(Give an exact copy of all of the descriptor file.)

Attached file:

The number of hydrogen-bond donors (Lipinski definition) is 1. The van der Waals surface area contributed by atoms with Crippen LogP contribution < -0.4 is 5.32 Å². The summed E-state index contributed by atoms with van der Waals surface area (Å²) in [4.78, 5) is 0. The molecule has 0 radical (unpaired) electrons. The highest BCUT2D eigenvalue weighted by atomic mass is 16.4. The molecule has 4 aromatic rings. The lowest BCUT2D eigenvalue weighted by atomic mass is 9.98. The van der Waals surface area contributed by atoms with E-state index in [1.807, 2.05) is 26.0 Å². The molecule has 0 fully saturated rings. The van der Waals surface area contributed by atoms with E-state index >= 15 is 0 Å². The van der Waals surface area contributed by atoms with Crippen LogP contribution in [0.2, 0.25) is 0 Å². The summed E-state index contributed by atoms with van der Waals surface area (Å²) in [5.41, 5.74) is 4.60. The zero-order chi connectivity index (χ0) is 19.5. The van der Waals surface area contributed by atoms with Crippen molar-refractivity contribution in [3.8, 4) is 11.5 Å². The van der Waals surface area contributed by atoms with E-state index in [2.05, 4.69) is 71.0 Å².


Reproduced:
The number of hydrogen-bond donors (Lipinski definition) is 1. The van der Waals surface area contributed by atoms with Crippen LogP contribution < -0.4 is 5.32 Å². The summed E-state index contributed by atoms with van der Waals surface area (Å²) in [4.78, 5) is 0. The molecule has 0 radical (unpaired) electrons. The highest BCUT2D eigenvalue weighted by atomic mass is 16.4. The molecule has 4 aromatic rings. The lowest BCUT2D eigenvalue weighted by atomic mass is 9.98. The van der Waals surface area contributed by atoms with E-state index in [1.807, 2.05) is 26.0 Å². The molecule has 0 fully saturated rings. The van der Waals surface area contributed by atoms with E-state index >= 15 is 0 Å². The van der Waals surface area contributed by atoms with Crippen LogP contribution in [0.2, 0.25) is 0 Å². The summed E-state index contributed by atoms with van der Waals surface area (Å²) in [5.41, 5.74) is 4.60. The zero-order chi connectivity index (χ0) is 19.5. The van der Waals surface area contributed by atoms with Crippen molar-refractivity contribution in [3.8, 4) is 11.5 Å². The van der Waals surface area contributed by atoms with E-state index in [2.05, 4.69) is 71.0 Å².